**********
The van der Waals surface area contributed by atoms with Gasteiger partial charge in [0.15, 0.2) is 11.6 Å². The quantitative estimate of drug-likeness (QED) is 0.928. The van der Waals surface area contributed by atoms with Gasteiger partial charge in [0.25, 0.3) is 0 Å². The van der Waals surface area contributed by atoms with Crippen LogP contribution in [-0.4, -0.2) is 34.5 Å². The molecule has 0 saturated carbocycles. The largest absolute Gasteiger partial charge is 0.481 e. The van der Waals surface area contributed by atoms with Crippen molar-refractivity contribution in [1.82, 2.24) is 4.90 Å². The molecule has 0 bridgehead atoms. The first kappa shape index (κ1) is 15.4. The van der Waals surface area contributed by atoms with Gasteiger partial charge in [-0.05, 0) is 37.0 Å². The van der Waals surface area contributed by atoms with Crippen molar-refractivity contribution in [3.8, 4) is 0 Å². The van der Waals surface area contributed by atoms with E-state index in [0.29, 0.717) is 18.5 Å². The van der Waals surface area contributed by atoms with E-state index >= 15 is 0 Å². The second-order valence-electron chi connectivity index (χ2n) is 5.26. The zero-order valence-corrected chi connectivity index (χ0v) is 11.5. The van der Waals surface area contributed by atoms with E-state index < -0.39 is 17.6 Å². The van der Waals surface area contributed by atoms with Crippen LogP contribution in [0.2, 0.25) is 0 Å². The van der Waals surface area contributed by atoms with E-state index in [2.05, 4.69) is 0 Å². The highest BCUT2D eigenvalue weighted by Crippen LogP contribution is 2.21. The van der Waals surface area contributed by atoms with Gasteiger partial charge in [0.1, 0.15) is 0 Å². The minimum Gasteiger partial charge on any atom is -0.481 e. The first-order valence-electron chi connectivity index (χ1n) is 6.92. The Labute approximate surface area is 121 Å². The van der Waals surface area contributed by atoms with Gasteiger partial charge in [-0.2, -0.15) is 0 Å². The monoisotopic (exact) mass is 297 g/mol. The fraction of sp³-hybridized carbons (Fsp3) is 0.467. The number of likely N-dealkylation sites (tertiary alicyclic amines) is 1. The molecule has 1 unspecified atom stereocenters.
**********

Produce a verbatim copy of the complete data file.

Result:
The van der Waals surface area contributed by atoms with Gasteiger partial charge in [0.15, 0.2) is 11.6 Å². The quantitative estimate of drug-likeness (QED) is 0.928. The van der Waals surface area contributed by atoms with Gasteiger partial charge in [0.25, 0.3) is 0 Å². The van der Waals surface area contributed by atoms with Crippen LogP contribution in [-0.4, -0.2) is 34.5 Å². The molecule has 0 saturated carbocycles. The largest absolute Gasteiger partial charge is 0.481 e. The van der Waals surface area contributed by atoms with Crippen molar-refractivity contribution in [1.82, 2.24) is 4.90 Å². The molecule has 0 bridgehead atoms. The first kappa shape index (κ1) is 15.4. The van der Waals surface area contributed by atoms with Gasteiger partial charge in [-0.05, 0) is 37.0 Å². The van der Waals surface area contributed by atoms with Crippen molar-refractivity contribution in [3.8, 4) is 0 Å². The van der Waals surface area contributed by atoms with E-state index in [0.29, 0.717) is 18.5 Å². The van der Waals surface area contributed by atoms with E-state index >= 15 is 0 Å². The second-order valence-electron chi connectivity index (χ2n) is 5.26. The zero-order valence-corrected chi connectivity index (χ0v) is 11.5. The van der Waals surface area contributed by atoms with E-state index < -0.39 is 17.6 Å². The van der Waals surface area contributed by atoms with Crippen LogP contribution in [0.2, 0.25) is 0 Å². The van der Waals surface area contributed by atoms with E-state index in [2.05, 4.69) is 0 Å². The highest BCUT2D eigenvalue weighted by Crippen LogP contribution is 2.21. The van der Waals surface area contributed by atoms with Gasteiger partial charge in [0.1, 0.15) is 0 Å². The minimum Gasteiger partial charge on any atom is -0.481 e. The first-order valence-electron chi connectivity index (χ1n) is 6.92. The Labute approximate surface area is 121 Å². The van der Waals surface area contributed by atoms with Gasteiger partial charge in [-0.2, -0.15) is 0 Å². The monoisotopic (exact) mass is 297 g/mol. The fraction of sp³-hybridized carbons (Fsp3) is 0.467. The number of likely N-dealkylation sites (tertiary alicyclic amines) is 1. The molecule has 1 unspecified atom stereocenters.